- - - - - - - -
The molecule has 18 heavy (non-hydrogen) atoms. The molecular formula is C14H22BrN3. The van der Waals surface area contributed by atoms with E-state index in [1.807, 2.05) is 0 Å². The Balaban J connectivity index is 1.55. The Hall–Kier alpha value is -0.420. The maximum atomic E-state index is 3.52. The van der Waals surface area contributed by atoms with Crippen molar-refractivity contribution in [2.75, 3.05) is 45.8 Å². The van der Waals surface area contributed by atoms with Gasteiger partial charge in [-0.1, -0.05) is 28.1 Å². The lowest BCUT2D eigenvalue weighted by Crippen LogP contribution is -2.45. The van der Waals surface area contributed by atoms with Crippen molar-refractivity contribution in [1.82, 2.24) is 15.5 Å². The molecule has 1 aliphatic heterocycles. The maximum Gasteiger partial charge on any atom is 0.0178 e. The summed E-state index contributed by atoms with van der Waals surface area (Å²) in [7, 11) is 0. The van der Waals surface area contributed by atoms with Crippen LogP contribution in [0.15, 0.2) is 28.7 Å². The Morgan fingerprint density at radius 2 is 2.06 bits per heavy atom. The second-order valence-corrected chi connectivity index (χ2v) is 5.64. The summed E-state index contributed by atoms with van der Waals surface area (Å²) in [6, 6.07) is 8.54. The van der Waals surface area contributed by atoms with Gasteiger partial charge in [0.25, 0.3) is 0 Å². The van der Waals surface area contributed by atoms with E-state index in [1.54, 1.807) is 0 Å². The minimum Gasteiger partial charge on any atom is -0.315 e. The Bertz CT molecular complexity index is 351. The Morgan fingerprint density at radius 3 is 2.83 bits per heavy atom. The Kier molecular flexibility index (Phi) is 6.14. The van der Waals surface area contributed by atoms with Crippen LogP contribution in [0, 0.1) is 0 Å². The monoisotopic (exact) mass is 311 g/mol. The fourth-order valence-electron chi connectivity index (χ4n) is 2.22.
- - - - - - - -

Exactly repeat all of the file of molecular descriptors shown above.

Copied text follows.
The molecule has 18 heavy (non-hydrogen) atoms. The molecular formula is C14H22BrN3. The van der Waals surface area contributed by atoms with E-state index in [1.807, 2.05) is 0 Å². The Balaban J connectivity index is 1.55. The Hall–Kier alpha value is -0.420. The maximum atomic E-state index is 3.52. The van der Waals surface area contributed by atoms with Crippen molar-refractivity contribution in [2.75, 3.05) is 45.8 Å². The van der Waals surface area contributed by atoms with Gasteiger partial charge in [-0.1, -0.05) is 28.1 Å². The lowest BCUT2D eigenvalue weighted by Crippen LogP contribution is -2.45. The van der Waals surface area contributed by atoms with Crippen molar-refractivity contribution in [1.82, 2.24) is 15.5 Å². The molecule has 1 aliphatic heterocycles. The maximum Gasteiger partial charge on any atom is 0.0178 e. The summed E-state index contributed by atoms with van der Waals surface area (Å²) in [7, 11) is 0. The van der Waals surface area contributed by atoms with Crippen LogP contribution in [0.15, 0.2) is 28.7 Å². The Morgan fingerprint density at radius 2 is 2.06 bits per heavy atom. The second-order valence-corrected chi connectivity index (χ2v) is 5.64. The summed E-state index contributed by atoms with van der Waals surface area (Å²) in [6, 6.07) is 8.54. The van der Waals surface area contributed by atoms with Gasteiger partial charge in [0.25, 0.3) is 0 Å². The van der Waals surface area contributed by atoms with E-state index in [1.54, 1.807) is 0 Å². The minimum Gasteiger partial charge on any atom is -0.315 e. The Bertz CT molecular complexity index is 351. The Morgan fingerprint density at radius 3 is 2.83 bits per heavy atom. The Kier molecular flexibility index (Phi) is 6.14. The van der Waals surface area contributed by atoms with Crippen LogP contribution in [0, 0.1) is 0 Å². The monoisotopic (exact) mass is 311 g/mol. The fourth-order valence-electron chi connectivity index (χ4n) is 2.22.